My Rude Awakening

I would like to share how I gained some insight, rather abruptly, not long after I was introduced to trading.

One of the best pieces of advice I ever received about the mindset of a successful trader was shared with me by a trading professional I met early on in my trading education.

He suggested to me that I view trading as “Financial War.” At the time I thought this was a bit extreme. However, he went on to describe trading as a “zero sum game” – that is to say for someone to profit, someone must lose. I have heard this several times since, but have no evidence as to whether or not this is true – and opinions vary.

He went on to say as he looked me straight in the eye . . . “if you are not going to take this seriously and do what it takes to figure this out, then just write the check directly to me right now, because I will be the one in the market taking your money.” He explained why 95% of traders lose money and that he absolutely counted on their laziness every day to make his seven figure income.

As harsh as those words were and as shocked as I was, the idea that any of this might be true motivated me to get serious. I could not stand the thought of being a wide eyed newbie and just handing my money over to the sharks like a sucker. I stopped trading, started over and found some very successful traders to emulate.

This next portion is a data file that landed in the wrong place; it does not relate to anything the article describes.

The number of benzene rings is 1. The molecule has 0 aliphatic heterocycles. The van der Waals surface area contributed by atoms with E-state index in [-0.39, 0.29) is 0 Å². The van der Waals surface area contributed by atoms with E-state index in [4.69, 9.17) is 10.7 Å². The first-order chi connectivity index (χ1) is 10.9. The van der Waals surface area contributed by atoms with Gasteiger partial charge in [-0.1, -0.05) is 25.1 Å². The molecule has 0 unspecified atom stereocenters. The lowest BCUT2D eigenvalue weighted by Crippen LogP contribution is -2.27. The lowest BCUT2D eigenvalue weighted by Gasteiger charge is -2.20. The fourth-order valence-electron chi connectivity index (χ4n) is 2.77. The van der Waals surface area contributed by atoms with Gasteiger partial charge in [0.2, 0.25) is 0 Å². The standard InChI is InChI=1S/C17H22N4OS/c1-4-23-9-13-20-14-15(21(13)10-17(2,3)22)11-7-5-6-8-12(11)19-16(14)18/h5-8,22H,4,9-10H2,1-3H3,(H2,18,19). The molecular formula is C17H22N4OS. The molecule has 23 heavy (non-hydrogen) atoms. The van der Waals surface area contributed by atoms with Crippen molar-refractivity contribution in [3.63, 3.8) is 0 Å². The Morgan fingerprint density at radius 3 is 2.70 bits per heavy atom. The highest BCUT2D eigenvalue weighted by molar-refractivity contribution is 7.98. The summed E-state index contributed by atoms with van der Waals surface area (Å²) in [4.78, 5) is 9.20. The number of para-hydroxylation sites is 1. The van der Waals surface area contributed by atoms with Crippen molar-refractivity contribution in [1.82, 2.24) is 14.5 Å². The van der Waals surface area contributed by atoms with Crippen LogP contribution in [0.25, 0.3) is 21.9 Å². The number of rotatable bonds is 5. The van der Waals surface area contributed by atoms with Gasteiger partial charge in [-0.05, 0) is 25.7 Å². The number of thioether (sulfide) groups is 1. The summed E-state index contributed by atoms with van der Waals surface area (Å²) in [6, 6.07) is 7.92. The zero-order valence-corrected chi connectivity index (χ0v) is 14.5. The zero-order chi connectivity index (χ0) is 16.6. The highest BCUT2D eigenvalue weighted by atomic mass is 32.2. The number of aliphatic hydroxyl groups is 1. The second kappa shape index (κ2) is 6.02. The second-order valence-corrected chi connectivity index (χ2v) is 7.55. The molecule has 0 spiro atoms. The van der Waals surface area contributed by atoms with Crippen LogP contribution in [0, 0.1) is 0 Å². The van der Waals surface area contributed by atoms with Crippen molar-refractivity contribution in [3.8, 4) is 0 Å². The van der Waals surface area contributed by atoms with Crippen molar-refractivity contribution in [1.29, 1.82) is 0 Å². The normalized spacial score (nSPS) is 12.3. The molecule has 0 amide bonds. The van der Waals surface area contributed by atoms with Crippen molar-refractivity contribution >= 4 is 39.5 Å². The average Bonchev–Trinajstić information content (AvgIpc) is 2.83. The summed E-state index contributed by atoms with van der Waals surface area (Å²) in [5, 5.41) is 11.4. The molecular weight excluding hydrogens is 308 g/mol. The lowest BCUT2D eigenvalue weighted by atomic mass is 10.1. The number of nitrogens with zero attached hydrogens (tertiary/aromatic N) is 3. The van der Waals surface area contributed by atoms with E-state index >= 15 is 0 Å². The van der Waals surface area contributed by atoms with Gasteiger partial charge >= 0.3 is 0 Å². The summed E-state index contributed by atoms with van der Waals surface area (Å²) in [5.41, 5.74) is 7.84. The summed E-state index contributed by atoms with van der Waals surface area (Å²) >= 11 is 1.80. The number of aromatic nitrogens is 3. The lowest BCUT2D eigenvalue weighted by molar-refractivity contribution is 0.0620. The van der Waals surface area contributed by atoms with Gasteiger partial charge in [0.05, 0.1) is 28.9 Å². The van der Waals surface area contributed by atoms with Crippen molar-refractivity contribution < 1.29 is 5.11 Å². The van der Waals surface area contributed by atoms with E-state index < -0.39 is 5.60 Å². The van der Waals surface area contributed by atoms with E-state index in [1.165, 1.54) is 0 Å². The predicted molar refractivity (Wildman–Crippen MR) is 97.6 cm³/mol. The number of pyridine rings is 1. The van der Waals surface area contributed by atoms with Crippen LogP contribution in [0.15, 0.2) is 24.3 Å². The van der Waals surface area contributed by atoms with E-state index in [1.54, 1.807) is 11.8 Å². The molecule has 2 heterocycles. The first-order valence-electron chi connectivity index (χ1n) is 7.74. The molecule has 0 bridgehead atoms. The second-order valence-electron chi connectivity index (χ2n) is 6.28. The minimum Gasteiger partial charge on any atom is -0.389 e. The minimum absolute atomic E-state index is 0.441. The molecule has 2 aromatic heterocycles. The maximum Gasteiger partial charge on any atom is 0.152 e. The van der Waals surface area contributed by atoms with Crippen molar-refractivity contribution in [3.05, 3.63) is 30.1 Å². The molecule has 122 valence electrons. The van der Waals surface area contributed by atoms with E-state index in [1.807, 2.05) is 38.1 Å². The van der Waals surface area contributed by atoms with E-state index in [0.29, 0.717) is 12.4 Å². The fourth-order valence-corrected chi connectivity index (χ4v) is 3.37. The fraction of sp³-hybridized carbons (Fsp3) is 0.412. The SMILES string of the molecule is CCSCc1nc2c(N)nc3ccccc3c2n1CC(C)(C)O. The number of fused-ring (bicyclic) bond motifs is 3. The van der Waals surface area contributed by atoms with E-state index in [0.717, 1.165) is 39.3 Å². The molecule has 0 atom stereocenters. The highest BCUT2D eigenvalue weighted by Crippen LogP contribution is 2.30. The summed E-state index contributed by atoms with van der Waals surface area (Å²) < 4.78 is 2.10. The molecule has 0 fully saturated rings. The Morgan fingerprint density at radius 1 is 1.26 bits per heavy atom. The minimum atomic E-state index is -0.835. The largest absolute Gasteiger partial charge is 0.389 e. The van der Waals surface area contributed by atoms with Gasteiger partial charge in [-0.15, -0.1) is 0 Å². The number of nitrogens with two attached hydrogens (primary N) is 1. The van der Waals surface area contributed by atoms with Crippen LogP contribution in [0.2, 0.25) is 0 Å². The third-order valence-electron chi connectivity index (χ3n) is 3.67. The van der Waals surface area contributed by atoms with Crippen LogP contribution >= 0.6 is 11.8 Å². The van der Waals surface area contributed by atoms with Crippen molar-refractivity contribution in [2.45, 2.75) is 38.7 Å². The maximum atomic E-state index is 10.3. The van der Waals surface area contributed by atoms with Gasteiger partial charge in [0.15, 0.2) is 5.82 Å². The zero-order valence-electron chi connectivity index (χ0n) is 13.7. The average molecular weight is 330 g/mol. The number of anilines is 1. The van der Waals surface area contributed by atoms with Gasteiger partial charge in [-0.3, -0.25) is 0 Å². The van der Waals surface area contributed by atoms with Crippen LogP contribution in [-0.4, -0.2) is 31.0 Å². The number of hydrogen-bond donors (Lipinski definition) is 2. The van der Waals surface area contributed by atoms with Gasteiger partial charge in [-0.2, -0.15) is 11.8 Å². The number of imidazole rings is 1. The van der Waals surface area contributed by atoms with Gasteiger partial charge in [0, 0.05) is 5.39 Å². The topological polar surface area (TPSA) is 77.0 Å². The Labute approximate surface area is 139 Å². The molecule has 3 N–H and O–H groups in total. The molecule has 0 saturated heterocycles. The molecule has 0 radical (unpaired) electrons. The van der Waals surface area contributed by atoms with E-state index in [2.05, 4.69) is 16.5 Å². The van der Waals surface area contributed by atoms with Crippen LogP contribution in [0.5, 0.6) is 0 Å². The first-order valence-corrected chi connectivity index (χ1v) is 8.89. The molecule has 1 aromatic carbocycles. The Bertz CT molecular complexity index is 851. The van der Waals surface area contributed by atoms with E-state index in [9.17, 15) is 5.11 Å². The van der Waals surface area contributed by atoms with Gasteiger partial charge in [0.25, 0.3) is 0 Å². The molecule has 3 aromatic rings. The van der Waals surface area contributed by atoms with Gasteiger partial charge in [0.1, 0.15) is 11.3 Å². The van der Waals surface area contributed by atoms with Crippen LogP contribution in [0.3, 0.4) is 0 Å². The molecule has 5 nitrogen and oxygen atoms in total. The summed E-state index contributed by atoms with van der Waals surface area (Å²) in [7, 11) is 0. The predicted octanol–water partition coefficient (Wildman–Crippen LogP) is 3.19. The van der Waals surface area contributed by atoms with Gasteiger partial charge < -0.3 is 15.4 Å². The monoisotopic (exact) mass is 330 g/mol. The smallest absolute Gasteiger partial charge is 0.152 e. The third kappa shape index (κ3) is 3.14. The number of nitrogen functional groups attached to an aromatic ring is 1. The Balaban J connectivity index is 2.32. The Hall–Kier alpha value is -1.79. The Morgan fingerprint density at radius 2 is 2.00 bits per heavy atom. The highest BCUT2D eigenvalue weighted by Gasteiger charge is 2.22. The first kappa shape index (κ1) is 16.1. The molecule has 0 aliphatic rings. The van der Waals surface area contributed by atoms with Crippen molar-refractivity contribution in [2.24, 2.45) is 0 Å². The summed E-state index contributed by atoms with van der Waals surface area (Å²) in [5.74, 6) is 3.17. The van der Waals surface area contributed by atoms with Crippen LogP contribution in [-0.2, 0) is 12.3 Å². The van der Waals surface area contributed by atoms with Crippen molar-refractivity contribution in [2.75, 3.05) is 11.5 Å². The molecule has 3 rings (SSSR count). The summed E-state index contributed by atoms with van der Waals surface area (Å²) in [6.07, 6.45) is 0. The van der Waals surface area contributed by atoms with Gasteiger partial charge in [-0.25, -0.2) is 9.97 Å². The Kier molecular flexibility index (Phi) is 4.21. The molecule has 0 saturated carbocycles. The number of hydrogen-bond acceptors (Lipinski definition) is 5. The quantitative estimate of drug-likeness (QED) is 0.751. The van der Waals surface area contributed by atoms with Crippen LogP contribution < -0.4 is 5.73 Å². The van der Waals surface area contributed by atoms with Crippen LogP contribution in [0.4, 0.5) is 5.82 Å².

My trading education was not free. It cost a lot of time and money, and was one of the hardest things I have ever done, but it was more than worth it. Why was it so difficult? . . . because I had to work on me. I have been fortunate to have some success in my previous career, but nothing I previously knew correlated to trading. I was not prepared to enter an environment with no boundaries. It was equally difficult to believe that my emotions, which had been responsible for my previous business success, were now irrelevant from the market’s perpsective, and yet would also be the cause of my greatest challenges,

What I also learned is that almost anything free in this arena usually has no value – at least for me, no perceived value. There are exceptions, but very few. Through this journey I learned to ask questions only after I had exhausted all other means of research on my own. I learned that for me to be successful, I had to do the work. I learned that for me to have confidence, I had to put in the time to actually learn the skill of trading, not just how to trade. I learned that for me to call myself an expert or professional trader and make a living at trading, there were no short cuts.

I could not figure out why I originally thought trading would be any different than learning any other professional skill. Once I came to the realization that trading is no different, my approach totally changed. It became more natural, more relaxed, more focused, and more profitable. This was familiar to me – reaping the rewards of commitment and hard work. What I didn’t know when I began was that this is not a “feel good” warm and fuzzy environment. These folks in the market can and will eat you alive.

Just though I would share a defining moment. This guy really shook me up and got me laser focused. I owe him big time.


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